Sequential equilibrium in monotone games: A theory-based analysis of experimental data
AbstractA monotone game is an extensive-form game with complete information, simultaneous moves and an irreversibility structure on strategies. It captures a variety of situations in which players make partial commitments and allows us to characterize conditions under which equilibria result in socially desirable outcomes. However, since the game has many equilibrium outcomes, the theory lacks predictive power. To produce stronger predictions, one can restrict attention to the set of sequential equilibria, or Markov equilibria, or symmetric equilibria, or pure-strategy equilibria. This paper explores the relationship between equilibrium behavior in a class of monotone games, namely voluntary contribution games, and the behavior of human subjects in an experimental setting. Several key features of the symmetric Markov perfect equilibrium (SMPE) are consistent with the data. To judge how well the SMPE fits the data, we estimate a model of Quantal Response Equilibrium (QRE) [R. McKelvey, T. Palfrey, Quantal response equilibria for normal form games, Games Econ. Behav. 10 (1995) 6-38; R. McKelvey, T. Palfrey, Quantal response equilibria for extensive form games, Exp. Econ. 1 (1998) 9-41] and find that the decision rules of the QRE model are qualitatively very similar to the empirical choice probabilities.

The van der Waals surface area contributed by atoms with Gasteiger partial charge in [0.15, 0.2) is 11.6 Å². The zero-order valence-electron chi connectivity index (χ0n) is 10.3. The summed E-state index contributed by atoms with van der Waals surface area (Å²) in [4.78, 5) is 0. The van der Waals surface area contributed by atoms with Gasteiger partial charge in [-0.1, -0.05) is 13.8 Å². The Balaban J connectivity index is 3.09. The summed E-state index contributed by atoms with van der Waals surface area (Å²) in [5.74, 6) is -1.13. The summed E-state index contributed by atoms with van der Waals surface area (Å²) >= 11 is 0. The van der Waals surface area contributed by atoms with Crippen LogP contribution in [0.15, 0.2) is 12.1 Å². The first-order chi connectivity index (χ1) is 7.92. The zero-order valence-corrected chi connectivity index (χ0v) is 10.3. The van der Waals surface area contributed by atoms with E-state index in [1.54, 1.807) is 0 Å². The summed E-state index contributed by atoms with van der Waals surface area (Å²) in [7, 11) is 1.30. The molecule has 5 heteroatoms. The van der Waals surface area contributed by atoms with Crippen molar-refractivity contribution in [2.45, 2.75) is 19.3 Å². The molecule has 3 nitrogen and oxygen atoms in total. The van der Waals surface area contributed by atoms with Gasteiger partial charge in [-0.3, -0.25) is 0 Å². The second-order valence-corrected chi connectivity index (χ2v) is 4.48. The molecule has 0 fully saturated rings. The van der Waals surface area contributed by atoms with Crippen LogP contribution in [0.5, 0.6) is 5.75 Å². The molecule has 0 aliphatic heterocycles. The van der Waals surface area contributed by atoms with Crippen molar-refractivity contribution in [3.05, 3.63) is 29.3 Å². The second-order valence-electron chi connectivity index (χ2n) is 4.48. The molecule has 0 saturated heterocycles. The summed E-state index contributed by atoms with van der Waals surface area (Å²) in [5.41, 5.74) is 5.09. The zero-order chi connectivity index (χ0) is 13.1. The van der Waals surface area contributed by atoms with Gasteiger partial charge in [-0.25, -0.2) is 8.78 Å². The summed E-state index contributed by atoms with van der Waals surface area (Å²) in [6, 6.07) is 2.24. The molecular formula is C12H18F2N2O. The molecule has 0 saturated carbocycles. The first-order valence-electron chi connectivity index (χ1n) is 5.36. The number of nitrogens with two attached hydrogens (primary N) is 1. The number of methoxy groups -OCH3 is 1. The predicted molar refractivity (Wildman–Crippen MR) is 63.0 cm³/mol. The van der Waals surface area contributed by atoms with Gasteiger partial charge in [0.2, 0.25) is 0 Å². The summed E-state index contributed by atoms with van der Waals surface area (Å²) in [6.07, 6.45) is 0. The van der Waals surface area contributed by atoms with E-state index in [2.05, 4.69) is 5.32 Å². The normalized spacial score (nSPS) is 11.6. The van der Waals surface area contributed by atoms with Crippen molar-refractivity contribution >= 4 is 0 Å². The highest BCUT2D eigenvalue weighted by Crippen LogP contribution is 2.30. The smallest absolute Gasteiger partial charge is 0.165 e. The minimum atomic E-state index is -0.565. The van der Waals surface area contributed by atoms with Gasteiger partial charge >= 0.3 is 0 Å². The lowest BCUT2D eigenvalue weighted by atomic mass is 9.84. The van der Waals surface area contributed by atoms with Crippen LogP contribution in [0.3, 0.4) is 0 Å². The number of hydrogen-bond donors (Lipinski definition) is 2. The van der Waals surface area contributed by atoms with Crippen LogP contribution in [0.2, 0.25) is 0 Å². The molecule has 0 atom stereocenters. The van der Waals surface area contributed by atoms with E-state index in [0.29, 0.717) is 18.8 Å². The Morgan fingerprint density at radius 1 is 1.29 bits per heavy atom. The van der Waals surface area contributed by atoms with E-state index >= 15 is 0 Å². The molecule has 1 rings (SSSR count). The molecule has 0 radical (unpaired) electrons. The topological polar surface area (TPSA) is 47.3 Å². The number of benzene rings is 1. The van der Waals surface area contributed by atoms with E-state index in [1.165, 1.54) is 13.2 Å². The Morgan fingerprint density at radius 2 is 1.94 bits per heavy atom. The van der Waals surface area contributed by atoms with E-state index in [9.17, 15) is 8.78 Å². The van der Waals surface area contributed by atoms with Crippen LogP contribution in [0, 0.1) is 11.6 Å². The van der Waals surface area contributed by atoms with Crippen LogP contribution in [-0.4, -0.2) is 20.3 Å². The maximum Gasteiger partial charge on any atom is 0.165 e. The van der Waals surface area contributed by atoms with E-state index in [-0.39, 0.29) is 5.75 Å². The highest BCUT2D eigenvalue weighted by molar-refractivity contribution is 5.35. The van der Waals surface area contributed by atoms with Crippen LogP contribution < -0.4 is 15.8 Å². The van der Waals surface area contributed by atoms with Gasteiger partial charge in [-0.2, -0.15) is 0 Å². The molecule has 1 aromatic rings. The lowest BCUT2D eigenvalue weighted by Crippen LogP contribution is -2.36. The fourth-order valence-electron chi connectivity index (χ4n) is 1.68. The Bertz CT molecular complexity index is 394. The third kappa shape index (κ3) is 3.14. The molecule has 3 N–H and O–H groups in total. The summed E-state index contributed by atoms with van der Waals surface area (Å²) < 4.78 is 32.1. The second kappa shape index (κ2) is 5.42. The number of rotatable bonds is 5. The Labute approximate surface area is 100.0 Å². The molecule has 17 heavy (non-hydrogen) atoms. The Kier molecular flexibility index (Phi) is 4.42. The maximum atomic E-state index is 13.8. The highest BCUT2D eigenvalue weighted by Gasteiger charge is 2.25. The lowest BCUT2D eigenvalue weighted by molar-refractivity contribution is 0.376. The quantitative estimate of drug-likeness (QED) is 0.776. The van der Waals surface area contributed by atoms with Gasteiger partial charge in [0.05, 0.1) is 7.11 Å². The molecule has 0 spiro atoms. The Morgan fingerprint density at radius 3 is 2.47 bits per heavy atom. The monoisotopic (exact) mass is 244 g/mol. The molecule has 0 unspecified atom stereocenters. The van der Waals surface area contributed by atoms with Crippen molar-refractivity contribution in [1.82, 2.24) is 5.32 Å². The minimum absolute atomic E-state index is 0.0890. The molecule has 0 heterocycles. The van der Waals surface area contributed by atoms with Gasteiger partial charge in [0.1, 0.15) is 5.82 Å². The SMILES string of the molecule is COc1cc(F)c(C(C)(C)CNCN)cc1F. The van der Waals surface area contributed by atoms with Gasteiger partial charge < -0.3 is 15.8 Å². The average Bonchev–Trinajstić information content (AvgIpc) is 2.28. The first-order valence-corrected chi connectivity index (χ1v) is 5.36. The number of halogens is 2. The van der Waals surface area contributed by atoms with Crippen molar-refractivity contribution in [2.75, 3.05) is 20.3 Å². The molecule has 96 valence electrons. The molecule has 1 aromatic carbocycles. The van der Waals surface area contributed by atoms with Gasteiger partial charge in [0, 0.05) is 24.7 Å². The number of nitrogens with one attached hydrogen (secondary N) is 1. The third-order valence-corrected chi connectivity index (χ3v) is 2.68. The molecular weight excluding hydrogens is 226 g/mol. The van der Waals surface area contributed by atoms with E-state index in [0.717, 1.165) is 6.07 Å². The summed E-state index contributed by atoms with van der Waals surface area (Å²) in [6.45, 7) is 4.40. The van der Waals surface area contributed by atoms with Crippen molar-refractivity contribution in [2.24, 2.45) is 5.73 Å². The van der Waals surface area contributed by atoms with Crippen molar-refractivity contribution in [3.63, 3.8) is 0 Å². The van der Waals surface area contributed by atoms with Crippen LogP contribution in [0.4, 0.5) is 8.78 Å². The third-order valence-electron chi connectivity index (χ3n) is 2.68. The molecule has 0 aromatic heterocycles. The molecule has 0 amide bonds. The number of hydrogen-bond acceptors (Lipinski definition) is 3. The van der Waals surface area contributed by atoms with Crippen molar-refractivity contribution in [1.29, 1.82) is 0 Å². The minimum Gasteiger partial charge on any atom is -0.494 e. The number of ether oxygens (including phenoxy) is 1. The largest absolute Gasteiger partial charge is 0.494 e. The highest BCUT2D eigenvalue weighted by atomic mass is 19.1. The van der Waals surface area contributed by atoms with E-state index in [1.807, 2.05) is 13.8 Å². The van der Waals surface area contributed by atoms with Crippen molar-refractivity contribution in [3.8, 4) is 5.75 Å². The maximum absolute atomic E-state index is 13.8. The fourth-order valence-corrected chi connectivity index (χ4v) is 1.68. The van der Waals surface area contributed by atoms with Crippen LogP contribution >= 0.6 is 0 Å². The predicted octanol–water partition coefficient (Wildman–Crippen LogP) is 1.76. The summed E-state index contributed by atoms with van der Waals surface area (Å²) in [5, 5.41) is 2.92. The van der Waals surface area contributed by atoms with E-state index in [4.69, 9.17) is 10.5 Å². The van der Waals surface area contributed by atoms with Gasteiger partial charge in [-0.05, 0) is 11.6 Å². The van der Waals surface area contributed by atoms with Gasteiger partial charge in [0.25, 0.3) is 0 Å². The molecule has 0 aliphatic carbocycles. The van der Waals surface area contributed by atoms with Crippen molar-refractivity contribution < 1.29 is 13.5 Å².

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Bibliographic InfoArticle provided by Elsevier in its journal Journal of Economic Theory.
Volume (Year): 143 (2008)
Issue (Month): 1 (November)
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Web page: http://www.elsevier.com/locate/inca/622869
Experiment Monotone games Refinements Pure strategy Mixed strategy Markov perfect Quantal response equilibrium;
Other versions of this item:
- Syngjoo Choi & Douglas Gale & Shachar Kariv, 2006. "Sequential Equilibrium in Monotone Games: Theory-Based Analysis of Experimental Data," Levine's Bibliography 784828000000000278, UCLA Department of Economics.
- Choi, S. & Gale, D. & Kariv, S., 2008. "Sequential equilibrium in monotone games: a theory-based analysis of experimental data," Open Access publications from University College London http://discovery.ucl.ac.u, University College London.
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